Till Review | Unsubtle, but Exceptional

by Andrew Parker

Although it quite often falls into many of the same cliched trappings that plague productions aiming for awards season glory and mainstream box office success, director and co-writer Chinonye Chukwu’s pointed and impassioned Till has enough outstanding performances and a unique enough perspective to rise above other similarly well intentioned crowd stirrers. It’s far too slickly mounted and conceived to appear raw or intimate, but Till is also a film that has pleasingly little interest in rehashing black trauma in the most depressing way possible. Till isn’t a particularly hopeful film, but it does showcase great strength and resiliency.

It’s based on one of the most infamous murders of a black person in the American south during the tumultuous mid-20th century struggle for justice and equality. Fourteen year old Emmett Till (Jalyn Hall) had travelled from Chicago to the deep south of Mississippi to vacation with some cousins. Till was accused of harassment by a white woman, leading to his lynching. In the aftermath, Emmett’s mother Mamie (Danielle Deadwyler) carried out a relentless quest for justice amid a southern legal establishment that has been historically stacked against black people.

Chukwu (Clemency) has been outspoken about her desire to not wallow in the violence that surrounded Emmett Till’s disappearance and death, wanting instead to talk about the lives the young man touched and the void that was left in his wake that’s still felt today. Chukwu doesn’t explicitly show Till’s death, nor does the film need to for it to still have a lasting emotional impact. Instead of following the standard playbook that makes all historically tragic figures as depressing as possible, Chukwu takes a different approach with somewhat mixed results.

Till is a disarmingly sunny and colourful looking movie, full of brightness and vibrancy that often struggles against the harrowing and sad nature of the story. While the period details throughout Till are top notch, there’s a decidedly sanitized appearance to everything that I’m not sure is intentional. Chukwu is so focused on creating a new perspective for how such historically important narratives are told that the stylistic decisions being made ring hollow and sometimes tacky. None of this slickness is helped by the film’s worst aspect: an overblown, tacky, and wildly intrusive score from Abel Korzeniowski that flat out stomps on some of the material’s most emotional moments, always threatening to ruin otherwise great scenes with its unnecessary bombast. There are few problems with Till that can’t be fixed by toning down all the elements that seek to make this just another “prestige” picture.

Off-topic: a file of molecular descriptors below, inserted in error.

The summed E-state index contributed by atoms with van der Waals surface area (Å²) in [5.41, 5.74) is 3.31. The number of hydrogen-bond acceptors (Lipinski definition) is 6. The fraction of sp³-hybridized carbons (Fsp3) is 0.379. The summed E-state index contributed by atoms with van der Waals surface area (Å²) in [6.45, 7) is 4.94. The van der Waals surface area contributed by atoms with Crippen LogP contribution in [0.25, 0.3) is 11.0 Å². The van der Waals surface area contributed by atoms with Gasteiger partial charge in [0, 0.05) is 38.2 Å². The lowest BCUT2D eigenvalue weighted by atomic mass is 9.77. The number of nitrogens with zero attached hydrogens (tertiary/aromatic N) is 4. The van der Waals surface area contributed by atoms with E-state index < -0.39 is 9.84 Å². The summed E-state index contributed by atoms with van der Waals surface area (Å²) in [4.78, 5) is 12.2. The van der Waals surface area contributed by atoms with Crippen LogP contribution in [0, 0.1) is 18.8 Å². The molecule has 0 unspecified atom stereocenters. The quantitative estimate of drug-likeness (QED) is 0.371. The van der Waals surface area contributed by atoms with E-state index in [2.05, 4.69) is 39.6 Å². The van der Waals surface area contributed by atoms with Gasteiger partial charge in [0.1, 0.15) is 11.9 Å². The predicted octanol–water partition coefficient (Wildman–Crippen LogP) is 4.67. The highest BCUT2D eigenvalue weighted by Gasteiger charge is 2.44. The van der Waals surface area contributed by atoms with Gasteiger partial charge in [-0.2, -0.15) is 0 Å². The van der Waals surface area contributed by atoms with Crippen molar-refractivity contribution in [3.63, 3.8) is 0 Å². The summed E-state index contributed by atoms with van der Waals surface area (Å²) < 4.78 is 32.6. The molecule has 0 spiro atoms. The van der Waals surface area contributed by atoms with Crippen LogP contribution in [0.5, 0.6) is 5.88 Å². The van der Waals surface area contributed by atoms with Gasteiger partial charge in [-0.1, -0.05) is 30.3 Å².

Thankfully, Till has key strengths that make the sugary coating easier to take. The story has a well honed three act structure, with the first portion focusing on Emmett’s time in the south leading up to his killing, the second looking at the immediate aftermath in the wake of the young man’s disappearance, and the third (and longest) dealing with Mamie seeking justice and closure. Chukwu’s pacing in all sections of the story is patient, thoughtful, and detailed, with rich layers of emotion and historical context that are subtler and more pleasingly defined than some of the production’s otherwise obvious stylistic choices. The slow burning nature of the narrative does a wonderful job of looking beyond the well documented history of the case and building a compelling picture of all caught in its wake as wounded, but strong human beings. Even when it becomes a conventional courtroom drama in its later stages, Till remains unhurried in its desire to paint a complete picture.

At the centre of it all is Deadwyler, who shoots straight from a rising star to a fully established one with her performance as Mamie. It’s a performance that depicts Mamie as both resolute and deeply vulnerable. It’s work so daring that it isn’t afraid of seeming messy, fully aware that the character she’s portraying is brimming with contradictory feelings that can arise out of nowhere. The performance coalesces perfectly during the film’s most heartrending scene, when Mamie finally gets a chance to look at the body of her son. Even though this is a perfect example of another scene nearly ruined by the unsubtle musical score, it’s impossible to break eye contact with Deadwyler, whose performance is so commanding and delicate that the tragedy becomes painfully visceral. 

Deadwyler gets some great support from Hall as her son – with their moments together in the early going laying a lot of the foundation for what’s to come – and Sean Patrick Thomas, who it’s great to see in this high profile of a role again as Mamie’s partner, Gene. Producer Whoopi Goldberg also returns in a dramatic capacity here as Mamie’s mother, and while the veteran actress delivers a typically strong performance, the character isn’t around enough to make much more than a passing impact.

Till is a well meaning and lushly mounted history lesson that often threatens to become overly melodramatic and manipulative thanks to some unsubtle directorial choices. It would work a lot better with more restraint, but the performances and the material’s depiction of shock and grief are so strong and fully realized that it’s difficult to find a lot of fault. Most importantly, Till will leave viewers with a lot to think about, putting this case into sharper context and facilitating discussions about how it pertains to modern American life and the ways racial prejudice has evolved in its wake. If a film can do that by the time it wraps up, it’s definitely a success.

Till opens in theatres across Canada on Friday, October 21, 2022.

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